This is the first NAP introduced by Slovakia. The departments responsible for implementation are; the Ministry ofLabour, Social Affairs and Family of the Slovak Republic, the Ministry of Defence, the Ministry of Interior/Presidium of the Police Force, and the Ministry of Foreign and European Affairs.


General comments

Prior to the creation of their first NAP, Slovakia was committed to issues surrounding WPS. Slovakia ratified CEDAW and the Convention on the Rights of the Child (CRC) in 1993, and in 2017 commitments were made to the UN General Assembly to increase the institutional participation of women, focus on the protection of women from both international and domestic violence and raise awareness of gender-based violence during conflict (A/72/501). Nationally, Slovakia has also passed the National Strategy for Gender Equality and the Gender Equality Plan for 2014-2019 and the National Action Plan for the Prevention and Elimination of Violence Against Women from 2014-2019. Slovakia additionally works closely with NATO, OECD, UNDP and recognises their commitments to Gender Equality and Human Rights as part of the European Union.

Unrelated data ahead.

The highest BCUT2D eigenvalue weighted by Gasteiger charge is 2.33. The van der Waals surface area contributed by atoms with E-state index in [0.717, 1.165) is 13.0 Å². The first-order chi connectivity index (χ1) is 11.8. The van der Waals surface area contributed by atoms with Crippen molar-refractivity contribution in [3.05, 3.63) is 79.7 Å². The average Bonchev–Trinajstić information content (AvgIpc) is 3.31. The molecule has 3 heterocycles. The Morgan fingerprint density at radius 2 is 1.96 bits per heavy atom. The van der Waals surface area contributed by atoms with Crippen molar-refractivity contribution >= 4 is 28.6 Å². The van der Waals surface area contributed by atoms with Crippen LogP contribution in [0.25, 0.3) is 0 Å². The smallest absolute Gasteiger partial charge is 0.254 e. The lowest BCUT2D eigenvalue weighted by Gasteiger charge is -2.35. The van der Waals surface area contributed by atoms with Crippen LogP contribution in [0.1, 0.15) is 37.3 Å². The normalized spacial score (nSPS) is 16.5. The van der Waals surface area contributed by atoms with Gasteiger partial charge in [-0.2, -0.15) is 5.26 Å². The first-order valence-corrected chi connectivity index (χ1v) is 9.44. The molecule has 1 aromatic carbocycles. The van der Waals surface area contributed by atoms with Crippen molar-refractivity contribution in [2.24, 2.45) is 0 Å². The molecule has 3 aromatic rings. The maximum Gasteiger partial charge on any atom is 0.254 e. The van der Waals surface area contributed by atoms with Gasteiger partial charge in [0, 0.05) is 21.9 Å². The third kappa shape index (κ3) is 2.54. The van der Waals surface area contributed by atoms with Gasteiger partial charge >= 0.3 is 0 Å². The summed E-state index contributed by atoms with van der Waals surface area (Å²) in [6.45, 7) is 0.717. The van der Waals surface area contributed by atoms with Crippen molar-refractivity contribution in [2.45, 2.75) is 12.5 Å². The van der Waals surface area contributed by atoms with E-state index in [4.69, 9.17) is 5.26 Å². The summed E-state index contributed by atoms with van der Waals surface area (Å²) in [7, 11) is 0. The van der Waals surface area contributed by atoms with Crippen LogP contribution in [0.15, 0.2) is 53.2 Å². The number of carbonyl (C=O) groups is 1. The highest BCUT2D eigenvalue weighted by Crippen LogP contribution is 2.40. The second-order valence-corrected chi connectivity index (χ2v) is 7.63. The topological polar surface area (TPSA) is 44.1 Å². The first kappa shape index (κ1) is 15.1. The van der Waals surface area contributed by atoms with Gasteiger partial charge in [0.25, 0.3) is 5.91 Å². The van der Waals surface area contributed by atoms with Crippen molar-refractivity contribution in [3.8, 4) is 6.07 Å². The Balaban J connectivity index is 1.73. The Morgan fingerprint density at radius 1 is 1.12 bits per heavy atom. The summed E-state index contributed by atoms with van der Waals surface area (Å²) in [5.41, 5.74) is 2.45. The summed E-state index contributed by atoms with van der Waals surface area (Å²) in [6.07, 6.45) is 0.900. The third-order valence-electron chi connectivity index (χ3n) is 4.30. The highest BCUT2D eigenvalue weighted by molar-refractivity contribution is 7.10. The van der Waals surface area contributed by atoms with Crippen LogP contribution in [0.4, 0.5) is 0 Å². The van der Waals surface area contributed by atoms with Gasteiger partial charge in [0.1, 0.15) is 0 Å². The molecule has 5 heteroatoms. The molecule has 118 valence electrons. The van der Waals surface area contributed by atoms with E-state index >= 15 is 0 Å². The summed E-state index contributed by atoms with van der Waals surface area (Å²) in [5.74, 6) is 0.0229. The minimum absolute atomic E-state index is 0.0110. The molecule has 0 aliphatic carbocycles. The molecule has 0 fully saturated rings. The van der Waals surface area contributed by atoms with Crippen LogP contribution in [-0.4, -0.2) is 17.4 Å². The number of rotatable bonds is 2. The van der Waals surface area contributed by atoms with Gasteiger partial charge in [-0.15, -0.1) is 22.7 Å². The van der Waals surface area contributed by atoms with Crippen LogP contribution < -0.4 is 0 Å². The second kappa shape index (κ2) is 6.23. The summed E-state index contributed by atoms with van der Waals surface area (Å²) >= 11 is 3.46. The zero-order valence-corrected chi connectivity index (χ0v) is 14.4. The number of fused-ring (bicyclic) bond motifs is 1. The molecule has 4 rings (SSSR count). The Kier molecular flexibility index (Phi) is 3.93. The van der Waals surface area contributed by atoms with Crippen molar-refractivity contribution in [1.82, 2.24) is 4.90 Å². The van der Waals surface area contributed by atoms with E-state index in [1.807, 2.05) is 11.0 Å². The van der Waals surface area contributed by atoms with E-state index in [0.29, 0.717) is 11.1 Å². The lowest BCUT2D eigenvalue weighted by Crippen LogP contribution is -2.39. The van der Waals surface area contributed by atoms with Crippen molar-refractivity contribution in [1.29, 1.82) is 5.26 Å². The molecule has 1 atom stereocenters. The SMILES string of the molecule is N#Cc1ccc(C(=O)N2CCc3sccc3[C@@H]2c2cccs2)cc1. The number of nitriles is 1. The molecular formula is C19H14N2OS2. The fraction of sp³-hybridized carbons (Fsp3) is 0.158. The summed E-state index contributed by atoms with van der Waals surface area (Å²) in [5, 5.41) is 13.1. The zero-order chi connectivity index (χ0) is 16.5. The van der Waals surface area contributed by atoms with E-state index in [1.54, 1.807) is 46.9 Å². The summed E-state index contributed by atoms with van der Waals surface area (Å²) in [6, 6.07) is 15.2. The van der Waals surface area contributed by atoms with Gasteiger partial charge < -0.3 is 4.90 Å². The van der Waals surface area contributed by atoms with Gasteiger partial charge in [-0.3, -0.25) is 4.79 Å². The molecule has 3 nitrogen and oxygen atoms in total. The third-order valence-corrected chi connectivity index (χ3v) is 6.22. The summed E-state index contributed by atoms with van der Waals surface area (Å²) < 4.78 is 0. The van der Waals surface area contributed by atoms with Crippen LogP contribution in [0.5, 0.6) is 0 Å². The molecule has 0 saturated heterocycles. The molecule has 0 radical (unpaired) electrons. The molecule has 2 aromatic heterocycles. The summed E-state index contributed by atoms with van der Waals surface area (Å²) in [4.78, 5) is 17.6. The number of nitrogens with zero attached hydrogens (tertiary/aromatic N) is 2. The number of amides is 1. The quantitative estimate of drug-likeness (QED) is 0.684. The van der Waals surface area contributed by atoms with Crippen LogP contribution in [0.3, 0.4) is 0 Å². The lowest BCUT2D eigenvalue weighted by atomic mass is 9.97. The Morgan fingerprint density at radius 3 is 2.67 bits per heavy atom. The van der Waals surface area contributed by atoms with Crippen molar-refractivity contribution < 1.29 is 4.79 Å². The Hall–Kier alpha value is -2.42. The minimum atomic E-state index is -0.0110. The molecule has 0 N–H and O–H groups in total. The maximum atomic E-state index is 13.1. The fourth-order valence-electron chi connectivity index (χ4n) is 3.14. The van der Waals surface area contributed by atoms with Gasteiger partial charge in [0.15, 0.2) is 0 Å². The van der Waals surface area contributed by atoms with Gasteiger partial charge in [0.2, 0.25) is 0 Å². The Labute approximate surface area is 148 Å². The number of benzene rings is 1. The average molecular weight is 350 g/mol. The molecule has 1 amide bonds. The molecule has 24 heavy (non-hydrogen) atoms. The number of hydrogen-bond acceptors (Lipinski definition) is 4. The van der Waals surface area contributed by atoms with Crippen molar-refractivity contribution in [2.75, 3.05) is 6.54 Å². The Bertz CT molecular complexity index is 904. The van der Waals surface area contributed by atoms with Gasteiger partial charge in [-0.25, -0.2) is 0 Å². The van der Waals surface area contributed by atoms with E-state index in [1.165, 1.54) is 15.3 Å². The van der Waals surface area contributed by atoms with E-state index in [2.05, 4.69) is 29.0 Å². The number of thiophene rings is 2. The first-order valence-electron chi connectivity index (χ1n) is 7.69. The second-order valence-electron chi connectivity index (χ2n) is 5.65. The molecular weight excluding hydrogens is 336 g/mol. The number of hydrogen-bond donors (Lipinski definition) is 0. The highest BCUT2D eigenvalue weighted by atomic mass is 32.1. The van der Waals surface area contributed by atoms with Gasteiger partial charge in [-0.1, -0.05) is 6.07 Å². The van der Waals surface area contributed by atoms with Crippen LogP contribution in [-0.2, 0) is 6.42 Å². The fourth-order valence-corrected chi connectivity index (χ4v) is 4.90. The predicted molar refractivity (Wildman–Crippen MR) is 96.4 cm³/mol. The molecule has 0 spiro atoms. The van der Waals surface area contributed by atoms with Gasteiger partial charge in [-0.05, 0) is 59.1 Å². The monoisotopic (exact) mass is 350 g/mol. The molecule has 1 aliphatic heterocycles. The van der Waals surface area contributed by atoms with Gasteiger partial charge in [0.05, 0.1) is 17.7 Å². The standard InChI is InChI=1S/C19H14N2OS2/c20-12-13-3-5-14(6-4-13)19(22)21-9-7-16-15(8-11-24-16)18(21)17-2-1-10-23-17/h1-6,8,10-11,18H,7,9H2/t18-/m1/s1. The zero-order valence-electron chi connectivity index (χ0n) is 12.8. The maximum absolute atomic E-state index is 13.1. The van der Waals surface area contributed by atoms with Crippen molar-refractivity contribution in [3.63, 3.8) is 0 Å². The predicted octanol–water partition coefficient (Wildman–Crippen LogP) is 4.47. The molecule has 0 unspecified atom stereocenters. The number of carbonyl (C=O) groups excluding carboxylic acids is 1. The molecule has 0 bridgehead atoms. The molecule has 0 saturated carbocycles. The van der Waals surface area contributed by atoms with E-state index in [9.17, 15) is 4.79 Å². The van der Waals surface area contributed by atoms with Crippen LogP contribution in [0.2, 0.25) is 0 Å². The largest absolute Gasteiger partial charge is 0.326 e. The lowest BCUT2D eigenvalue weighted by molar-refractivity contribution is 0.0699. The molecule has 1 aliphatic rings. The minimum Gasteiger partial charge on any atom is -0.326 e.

Key points/objectives

·     Increase participation of women in the Armed Forces, military and civilian missions and international organisations.

·     Ensuring equal pay for military women.

·     Developing regulations to prevent GBV and sexual harassment.

·     Increasing gender-education training and wider promotion of the WPS agenda.

·     Increasing women's representation in leadership and decision-making positions in the Police Force of the Slovak Republic and alternative leadership roles.

·     Active involvement in the WPS National Focal Points Network for the purpose of sharing information between member states.


Security Focus

·     20% of women listed as police officers are ready to be sent on peacekeeping missions.

·     No reference to increasing female presence in PK forces and instead focuses on female presence in national forces.


The NAP has shown a significant commitment by the Ministry of Defence to Gender Equality within the Slovakian military.

In particular, achievements highlighted include;

·     Extensive training for all troops on the recognition and prevention of sexual violence and the protection of women's security and human rights

·     Quarterly lectures on violence against women and human trafficking led by professional soldiers, focusing on victim-sensitive approaches for identification and assistance purposes.

·     Regular research conducted by the Ministry of Defence into gender equality producing human resource reports.

·     Creating a Gender Equality Centre in 2015focusing on the theoretical-practical analysis of interactions between male and female members of the military organisation.

·     The creation of support programmes focused on the social work of professional soldiers and their families working towards healthy living conditions.


Statistical analysis

·     26/246 UN uniformed personnel are female. 11% of the force.

·     Missions include: UNFICYP and UNTSO.




PK stats:

A/72/501 -

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